- Investigate topics using a range of case study films, videos, podcasts, the internet, and your teacher!
- FROG and Google Classroom will be central to all of your learning resources.
- Independent “flipped learning” so you can work at your own pace and at your own level: The course suits students who are self-motivated and work well independently.
- Practical exercises getting progressively more difficult after initial skills-learning, and resulting in long-term film projects.
Not too familiar with editing? Here’s some help…
- Using the department’s Panasonic Video Cameras tutorials
- Mastering the basics of iMovie tutorials
- Some more advanced special effects iMovie tutorials
- Da Vinci Resolve tutorials – Free and powerful video editing software
How can I use this course after Year 11 / in the future?
We advise students wishing to take A Level Film or Cambridge Technicals in Digital Media to have studied Film GCSE. Film Studies:-
- Helps you develop practical and creative skills which help in all creative professions such as acting, design, film, TV, set design, writing, marketing, and business
- Teaches project management skills such as planning, execution, and team work required in industries such as engineering, STEM and any media industries
- Helps you to understand audiences and production processes, so it’s useful in marketing professions, advertising, business
- Teaches written enquiry skills which fit jobs which find out information – Journalism, researcher, market research, and teaching or lecturing.
- Requires extended, logical, reasoned, analytical debate in writing which is essential for other subjects such as English, Sociology, Psychology, History, Geography, Science
- Teaches ICT skills, information handling, communicating ideas, flexibility, teamwork, problem solving and evaluating solutions – skills regarded as essential in Industry, the Public Services and in research and development teams in Science and Engineering.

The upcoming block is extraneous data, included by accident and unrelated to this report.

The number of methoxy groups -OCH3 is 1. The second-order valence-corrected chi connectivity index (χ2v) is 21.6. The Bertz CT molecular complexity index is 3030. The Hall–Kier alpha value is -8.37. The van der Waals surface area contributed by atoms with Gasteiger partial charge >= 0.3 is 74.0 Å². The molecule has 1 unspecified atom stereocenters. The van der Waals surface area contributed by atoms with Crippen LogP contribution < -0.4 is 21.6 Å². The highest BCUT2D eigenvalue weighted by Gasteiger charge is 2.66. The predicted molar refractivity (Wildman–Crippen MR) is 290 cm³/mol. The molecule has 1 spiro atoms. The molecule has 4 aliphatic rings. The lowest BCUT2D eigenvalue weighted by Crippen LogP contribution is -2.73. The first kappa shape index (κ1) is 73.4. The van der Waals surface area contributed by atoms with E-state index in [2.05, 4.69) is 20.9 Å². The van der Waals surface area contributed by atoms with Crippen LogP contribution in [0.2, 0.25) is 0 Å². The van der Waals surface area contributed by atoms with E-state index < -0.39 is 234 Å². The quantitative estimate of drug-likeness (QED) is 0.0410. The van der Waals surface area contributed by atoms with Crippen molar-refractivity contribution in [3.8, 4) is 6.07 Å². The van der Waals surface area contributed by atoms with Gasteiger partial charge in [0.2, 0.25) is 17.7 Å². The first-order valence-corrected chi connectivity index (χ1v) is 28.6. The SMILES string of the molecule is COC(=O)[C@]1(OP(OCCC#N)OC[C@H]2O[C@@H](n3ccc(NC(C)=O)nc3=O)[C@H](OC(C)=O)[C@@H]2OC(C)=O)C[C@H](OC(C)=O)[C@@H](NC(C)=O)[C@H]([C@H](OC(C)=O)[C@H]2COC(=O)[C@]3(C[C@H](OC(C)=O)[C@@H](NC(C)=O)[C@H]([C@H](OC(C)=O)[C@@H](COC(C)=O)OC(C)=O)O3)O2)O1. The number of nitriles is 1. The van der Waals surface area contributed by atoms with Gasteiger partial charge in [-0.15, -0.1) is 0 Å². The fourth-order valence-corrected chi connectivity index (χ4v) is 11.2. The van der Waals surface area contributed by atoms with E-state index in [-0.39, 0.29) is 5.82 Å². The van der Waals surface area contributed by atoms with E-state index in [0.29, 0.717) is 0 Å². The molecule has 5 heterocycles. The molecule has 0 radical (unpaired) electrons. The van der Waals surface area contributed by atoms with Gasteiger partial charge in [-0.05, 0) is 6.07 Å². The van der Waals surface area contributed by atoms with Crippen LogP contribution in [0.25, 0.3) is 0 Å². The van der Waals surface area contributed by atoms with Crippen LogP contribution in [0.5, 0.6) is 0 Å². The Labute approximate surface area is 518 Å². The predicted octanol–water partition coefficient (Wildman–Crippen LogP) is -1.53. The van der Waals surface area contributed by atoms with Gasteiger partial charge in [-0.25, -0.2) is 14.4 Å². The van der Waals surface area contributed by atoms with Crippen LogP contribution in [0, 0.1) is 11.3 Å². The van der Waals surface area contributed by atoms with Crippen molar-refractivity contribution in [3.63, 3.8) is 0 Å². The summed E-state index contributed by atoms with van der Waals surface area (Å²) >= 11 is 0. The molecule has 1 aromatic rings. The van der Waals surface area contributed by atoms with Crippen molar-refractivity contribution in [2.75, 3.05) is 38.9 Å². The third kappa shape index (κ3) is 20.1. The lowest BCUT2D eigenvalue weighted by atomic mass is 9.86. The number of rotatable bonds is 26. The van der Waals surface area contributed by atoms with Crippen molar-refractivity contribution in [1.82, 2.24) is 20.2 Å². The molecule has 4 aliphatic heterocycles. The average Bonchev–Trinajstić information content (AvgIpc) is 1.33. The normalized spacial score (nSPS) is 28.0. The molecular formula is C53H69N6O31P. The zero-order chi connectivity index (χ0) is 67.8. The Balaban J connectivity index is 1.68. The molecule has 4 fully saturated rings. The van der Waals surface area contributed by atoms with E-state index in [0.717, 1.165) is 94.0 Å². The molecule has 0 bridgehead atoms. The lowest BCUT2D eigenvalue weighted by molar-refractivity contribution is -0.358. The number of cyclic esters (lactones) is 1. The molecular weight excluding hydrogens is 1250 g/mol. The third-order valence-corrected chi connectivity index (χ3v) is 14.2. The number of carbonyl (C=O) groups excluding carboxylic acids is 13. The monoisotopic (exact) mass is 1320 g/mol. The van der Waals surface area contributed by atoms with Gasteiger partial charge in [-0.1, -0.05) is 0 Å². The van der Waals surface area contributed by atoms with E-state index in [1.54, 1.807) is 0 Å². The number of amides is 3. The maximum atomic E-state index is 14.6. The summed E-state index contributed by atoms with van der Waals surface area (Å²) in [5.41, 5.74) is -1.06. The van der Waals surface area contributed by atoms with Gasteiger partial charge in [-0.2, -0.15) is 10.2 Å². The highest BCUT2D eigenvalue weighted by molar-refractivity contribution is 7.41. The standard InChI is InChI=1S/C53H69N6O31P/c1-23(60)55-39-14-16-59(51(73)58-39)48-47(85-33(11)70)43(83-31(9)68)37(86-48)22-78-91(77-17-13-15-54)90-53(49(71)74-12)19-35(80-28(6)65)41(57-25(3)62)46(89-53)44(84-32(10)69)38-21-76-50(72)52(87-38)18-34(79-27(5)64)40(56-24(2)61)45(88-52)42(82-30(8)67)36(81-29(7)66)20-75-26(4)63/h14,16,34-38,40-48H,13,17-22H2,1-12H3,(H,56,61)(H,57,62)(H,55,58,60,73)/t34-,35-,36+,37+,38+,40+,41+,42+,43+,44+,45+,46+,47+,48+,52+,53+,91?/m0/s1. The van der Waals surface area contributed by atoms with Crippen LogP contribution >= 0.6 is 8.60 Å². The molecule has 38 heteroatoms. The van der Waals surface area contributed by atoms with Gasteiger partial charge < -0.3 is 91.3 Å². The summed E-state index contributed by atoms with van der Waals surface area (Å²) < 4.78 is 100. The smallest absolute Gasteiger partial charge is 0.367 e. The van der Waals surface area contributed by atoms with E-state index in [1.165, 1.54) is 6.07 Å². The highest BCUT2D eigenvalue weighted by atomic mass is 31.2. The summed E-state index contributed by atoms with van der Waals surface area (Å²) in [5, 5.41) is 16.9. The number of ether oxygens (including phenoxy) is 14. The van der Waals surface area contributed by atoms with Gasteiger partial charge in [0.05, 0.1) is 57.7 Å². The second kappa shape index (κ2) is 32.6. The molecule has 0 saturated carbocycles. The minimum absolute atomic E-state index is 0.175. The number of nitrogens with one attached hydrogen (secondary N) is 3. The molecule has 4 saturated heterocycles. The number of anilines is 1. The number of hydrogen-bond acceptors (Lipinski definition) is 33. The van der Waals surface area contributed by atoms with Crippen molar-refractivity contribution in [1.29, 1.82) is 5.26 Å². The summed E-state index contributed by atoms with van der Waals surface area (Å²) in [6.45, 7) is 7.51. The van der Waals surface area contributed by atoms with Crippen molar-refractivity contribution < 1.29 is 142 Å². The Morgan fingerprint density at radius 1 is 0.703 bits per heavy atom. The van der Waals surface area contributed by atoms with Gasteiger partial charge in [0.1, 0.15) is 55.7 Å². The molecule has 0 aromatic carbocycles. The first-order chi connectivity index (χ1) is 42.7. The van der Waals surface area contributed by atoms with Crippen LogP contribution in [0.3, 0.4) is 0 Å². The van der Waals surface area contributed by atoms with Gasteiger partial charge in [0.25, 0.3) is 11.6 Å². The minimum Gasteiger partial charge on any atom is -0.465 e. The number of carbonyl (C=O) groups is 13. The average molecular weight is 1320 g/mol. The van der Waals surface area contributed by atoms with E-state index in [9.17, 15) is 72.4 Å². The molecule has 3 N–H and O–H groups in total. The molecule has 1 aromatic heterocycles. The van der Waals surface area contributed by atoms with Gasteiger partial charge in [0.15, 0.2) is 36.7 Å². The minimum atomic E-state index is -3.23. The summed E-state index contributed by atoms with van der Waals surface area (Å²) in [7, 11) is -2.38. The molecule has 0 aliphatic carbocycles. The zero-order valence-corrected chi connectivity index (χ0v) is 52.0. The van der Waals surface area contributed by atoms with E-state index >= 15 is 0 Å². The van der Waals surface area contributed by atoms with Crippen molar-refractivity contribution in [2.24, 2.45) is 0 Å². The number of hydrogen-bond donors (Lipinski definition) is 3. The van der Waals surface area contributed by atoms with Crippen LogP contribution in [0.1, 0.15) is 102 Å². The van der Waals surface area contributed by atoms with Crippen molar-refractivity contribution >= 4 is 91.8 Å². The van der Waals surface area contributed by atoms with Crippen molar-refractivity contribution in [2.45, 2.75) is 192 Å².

- Gets you in touch with film professionals through trips, external speakers from industry, and of course our now famous Finham Film Festival.
- The Finham Film Festival has been our key mechanism for putting student work in front of professional film-makers for the last few years, and it continues to produce award-winning films, nationally-recognised prize-winners, and a high level of aspiration for all our students. A link to the Film Festival website can be found here.
The A-level Film Studies course focuses on practical tasks to demonstrate learning, but starts from a more theoretical and critical perspective, and is intended as a complementary qualification which allows students to specialise in an area they enjoy or wish to enter professionally. It looks at the way film institutions, audiences and products are inter-related, and involves a particular focus on the UK cinema industry through a case study of famous UK film production companies, as well as a direct textual comparison between two Hollywood films on the same theme. Activities include the study of production practices, film techniques and meanings, and audience readings, and these are assessed through the examined case studies as well as the practical production of a two-minute section of a film from conception to final edit. The rationale behind the course is to develop students’ critical skills so that they become critically autonomous, able to work out the meanings of texts, their ideological intentions and intended audience effects, and the techniques through which these have been achieved. Using these skills as a cornerstone, students can then begin to develop their practical film skills and build up a portfolio of products.
Year 12 Film Studies: Student Course Outline
FM1 – Coursework (40%)
FM2 – Exam (60%)
British Cinema issues, contexts and representations within British films: Case study-based
Year 13 Film Studies: Student Course Outline
FM3 – Coursework (50%)
FM4 – Exam (2.75 hours) (50%)
|Headof Film Studies||Mr M Gunn|